What principally unites the Republican Party (to the extent it is united) is not fiscal conservatism. It’s not the importance of federalism (state control). It’s not God, an aggressive foreign policy and it’s certainly not Jesus. It’s not even guns. Their principle shared-value is that they think they are special and deserve a singular status over the rest of society, who they mostly look down on. In short, most of them are racists, even if they can’t even admit it to themselves. It’s more acceptable to be a classist, instead of a racist, which many will openly acknowledge. This basically means they don’t believe in egalitarianism and that some for whatever reasons (status, wealth, race, education, values) deserve to be privileged. Moreover because they are privileged, they should not feel (and apparently don’t feel) ashamed of this. It’s this energy that Trump is harnessing. When push comes to shove, this is what Republicans care about.

I believe it is part of Carl Rove’s master plan. He fed these primal fears to give the Republican Party oversize stature. They feel it slipping away, which is why Republican-led states enacted onerous voting restrictions. Their loss of their status, real or in many cases imaginary is their greatest motivation. Trump was savvy enough to cut through the bullshit and go for the jugular. This is why he is leading in the polls. (It does help to have so many competing candidates that the opposition is scattered.)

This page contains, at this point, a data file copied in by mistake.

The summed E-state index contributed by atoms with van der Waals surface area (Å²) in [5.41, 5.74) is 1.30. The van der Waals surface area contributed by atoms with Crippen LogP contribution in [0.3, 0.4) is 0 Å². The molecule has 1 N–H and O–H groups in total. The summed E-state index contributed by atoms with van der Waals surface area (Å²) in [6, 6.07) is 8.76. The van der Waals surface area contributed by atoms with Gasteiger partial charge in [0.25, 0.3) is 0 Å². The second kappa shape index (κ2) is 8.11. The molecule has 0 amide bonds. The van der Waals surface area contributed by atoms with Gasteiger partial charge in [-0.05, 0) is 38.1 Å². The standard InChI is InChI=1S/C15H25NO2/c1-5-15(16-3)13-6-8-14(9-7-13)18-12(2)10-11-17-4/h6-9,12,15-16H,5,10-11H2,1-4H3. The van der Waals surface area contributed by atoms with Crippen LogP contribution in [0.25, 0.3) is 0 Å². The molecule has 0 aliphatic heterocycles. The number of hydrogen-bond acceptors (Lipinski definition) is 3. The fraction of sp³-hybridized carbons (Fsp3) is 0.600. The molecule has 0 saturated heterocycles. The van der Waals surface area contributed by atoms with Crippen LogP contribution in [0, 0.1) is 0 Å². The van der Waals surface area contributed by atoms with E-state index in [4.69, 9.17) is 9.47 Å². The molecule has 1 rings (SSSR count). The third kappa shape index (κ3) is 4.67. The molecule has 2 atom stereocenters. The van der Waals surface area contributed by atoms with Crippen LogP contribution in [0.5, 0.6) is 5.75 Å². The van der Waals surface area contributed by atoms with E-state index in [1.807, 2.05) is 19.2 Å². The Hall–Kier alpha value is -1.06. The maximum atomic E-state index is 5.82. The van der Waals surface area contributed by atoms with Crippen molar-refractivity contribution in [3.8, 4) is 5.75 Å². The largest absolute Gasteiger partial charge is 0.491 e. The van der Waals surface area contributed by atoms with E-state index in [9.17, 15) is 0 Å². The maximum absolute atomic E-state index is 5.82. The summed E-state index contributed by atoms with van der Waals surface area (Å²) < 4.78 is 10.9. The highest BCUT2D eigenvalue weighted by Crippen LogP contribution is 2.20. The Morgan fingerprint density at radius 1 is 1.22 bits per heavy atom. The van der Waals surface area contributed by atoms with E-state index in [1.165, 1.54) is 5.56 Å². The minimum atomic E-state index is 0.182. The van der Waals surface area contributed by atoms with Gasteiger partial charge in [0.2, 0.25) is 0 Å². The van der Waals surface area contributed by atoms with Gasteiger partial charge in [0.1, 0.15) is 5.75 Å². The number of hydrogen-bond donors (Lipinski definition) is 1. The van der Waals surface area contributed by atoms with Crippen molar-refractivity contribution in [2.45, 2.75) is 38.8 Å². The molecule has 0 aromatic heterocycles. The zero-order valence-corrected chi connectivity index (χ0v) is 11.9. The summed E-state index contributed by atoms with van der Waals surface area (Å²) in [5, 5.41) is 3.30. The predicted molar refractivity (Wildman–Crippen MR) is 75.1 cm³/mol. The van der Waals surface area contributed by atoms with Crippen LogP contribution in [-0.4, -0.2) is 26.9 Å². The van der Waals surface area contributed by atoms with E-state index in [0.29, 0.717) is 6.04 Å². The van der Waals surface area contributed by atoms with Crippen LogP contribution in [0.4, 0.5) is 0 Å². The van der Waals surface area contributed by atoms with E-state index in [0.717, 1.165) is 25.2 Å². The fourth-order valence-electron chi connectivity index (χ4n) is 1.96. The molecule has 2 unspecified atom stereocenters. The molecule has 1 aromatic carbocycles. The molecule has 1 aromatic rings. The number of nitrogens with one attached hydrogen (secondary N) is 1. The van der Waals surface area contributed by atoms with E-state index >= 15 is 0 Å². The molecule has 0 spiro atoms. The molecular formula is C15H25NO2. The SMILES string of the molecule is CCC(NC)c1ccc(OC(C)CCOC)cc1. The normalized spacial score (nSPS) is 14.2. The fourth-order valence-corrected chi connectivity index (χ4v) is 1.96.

After all, if you want power it’s not about making a logical case; it’s about making a resonating emotional case. Fear is a great motivator and Republicans excel at looking behind their backs. Trump succeeds by saying that those others not like us are the cause of our fear of loss of status and privilege. Throw out the “illegals” and things may not be well, but they sure will be better. He has ruled out major changes to Medicare and Social Security because he’s read the polls and knows his fans support programs like these. Tax cuts go disproportionately to the wealthy but welfare goes disproportionately not to the poor, but to the middle class.

Medicare and Social Security are just two ways to keep the middle pacified, but it’s only the beginning. There is the employer health insurance tax credit, which annually costs three times as much as food stamps. There is the home mortgage interest deduction, tuition tax credits and even energy efficiency credits that go only to those who can afford to take advantage of them. Power is secured through keeping the rabble happy. Trump knows there are plenty in the middle who understand their standard of living is wobbly. The last thing most of these people want is more uncertainty to their standard of living, but they are perfectly happy to add uncertainty to those who don’t think and act like them: the others. Me first!